[...] The bottled water market in India is becoming more and more competitive, implying that Nestle Waters has to integrate in it quickly, and "in some cases [ ]the market is changing so rapidly that acquisition becomes the only way to successfully enter the market" (Johnson, Scholes, Whittington, 2005: 350). Then, acquire a local brand allows to improve competition, because this method doesn't involve the entry of new competitors, but the purchase of an existing one. Moreover, as we said before, Nestle Waters would benefit from the knowledge of the market, and stakeholder of the venture it would buy, which forms a real advantage. [...]
[...] But, again, negotiations failed, and the local brand chose its previous partner, the company Tata Tea, to enter into a relationship with - External scanning 2.1 Micro-environment Analysis Competitors: Today, the bottled water industry is one of India's fastest growing industrial sectors. Between 1999 and 2004 it grew by 25% per annum. In this market, more than 200 brands are in competition, of which approximately 80% are local. There are a lot of small producers who serve the market, but it is normally dominated by international big players like: Coca-Cola, PepsiCo, Parle Bisleri or SKN Breweries. [...]
[...] Financial and media center (Mumbai) Appendix 2 SWOT STRENGHTS WEAKNESSES (Nestlé Waters is leader on its previous failure for Nestlé market Waters in India (Global company, located all around (Difficulties, in term of image, to the world (portfolio of 72 brands, launch products by Nestlé Water manufactories, employees) after a failure (Strong values based on the social responsibility of Nestlé (Different strategies, according to the market to entry, to allow more efficiency long background in India, started in 1912 lot of social actions led by Nestlé, which involves a good image OPPORTUNITIES THREATS ( Indian law: the owner of a land ( Very competitive market: more could owns the groundwater beneath than 200 bottled water brands ( India of the world's ( Heavy procedure to do business population ( Aging infrastructures ( This country has about of the ( Using technology is reserved to world's water resources the elite ( Development of a heavy private sector ( Rising of the middle class ( High attachment to Indian local brands Appendix 3 Porter's Five Forces (Hollensen p 97-103) Appendix 4 Source Doing Business 2008 Appendix 5 Appendix 6 Appendix 7 Appendix 8 Bibliography Books Aaker, David A Developing Business Strategies. [...]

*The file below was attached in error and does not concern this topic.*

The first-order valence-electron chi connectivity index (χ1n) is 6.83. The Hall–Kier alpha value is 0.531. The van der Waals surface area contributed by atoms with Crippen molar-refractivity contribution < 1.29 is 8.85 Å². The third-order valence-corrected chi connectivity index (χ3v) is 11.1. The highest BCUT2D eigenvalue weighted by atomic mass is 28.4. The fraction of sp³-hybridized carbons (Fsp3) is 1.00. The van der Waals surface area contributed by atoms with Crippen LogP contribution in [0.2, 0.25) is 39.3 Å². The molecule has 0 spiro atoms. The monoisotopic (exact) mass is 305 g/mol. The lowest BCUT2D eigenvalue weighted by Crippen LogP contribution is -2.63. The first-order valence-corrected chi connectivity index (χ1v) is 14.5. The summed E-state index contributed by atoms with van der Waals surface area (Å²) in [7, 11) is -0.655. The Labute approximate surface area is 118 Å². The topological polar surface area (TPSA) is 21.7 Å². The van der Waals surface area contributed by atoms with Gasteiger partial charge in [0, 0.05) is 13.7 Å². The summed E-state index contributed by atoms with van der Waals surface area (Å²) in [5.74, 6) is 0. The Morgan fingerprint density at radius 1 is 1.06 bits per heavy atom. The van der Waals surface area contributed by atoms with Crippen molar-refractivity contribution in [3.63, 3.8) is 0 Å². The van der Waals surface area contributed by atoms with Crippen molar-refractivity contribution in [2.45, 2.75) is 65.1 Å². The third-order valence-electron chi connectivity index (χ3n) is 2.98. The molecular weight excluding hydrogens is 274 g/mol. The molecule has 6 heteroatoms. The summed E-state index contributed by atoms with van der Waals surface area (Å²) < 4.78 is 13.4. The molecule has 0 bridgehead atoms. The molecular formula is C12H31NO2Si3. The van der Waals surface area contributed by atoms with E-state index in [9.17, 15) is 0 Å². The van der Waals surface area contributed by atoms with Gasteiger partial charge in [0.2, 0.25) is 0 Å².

[...] Literacy rate Consumer exepectations High value for low price Local brands : every wining company on the bottle water market ratail its products with a local brand (e.g Himilaya form Tata group) Raising middle class people (source National Council of Applied SOCIAL General General Indian Culture Indian Culture Must know Must know Hinduism and the Fatalism is link to traditional caste system spirituality, it is still influence business the opposite of practices and companies destiny it mainly organization. influence the notion Collectivism influences of time, the business particularly for consequence on a better acceptance of business could be a hierarchical settings, an longer time for avoidance of conflicts and negotiation. [...]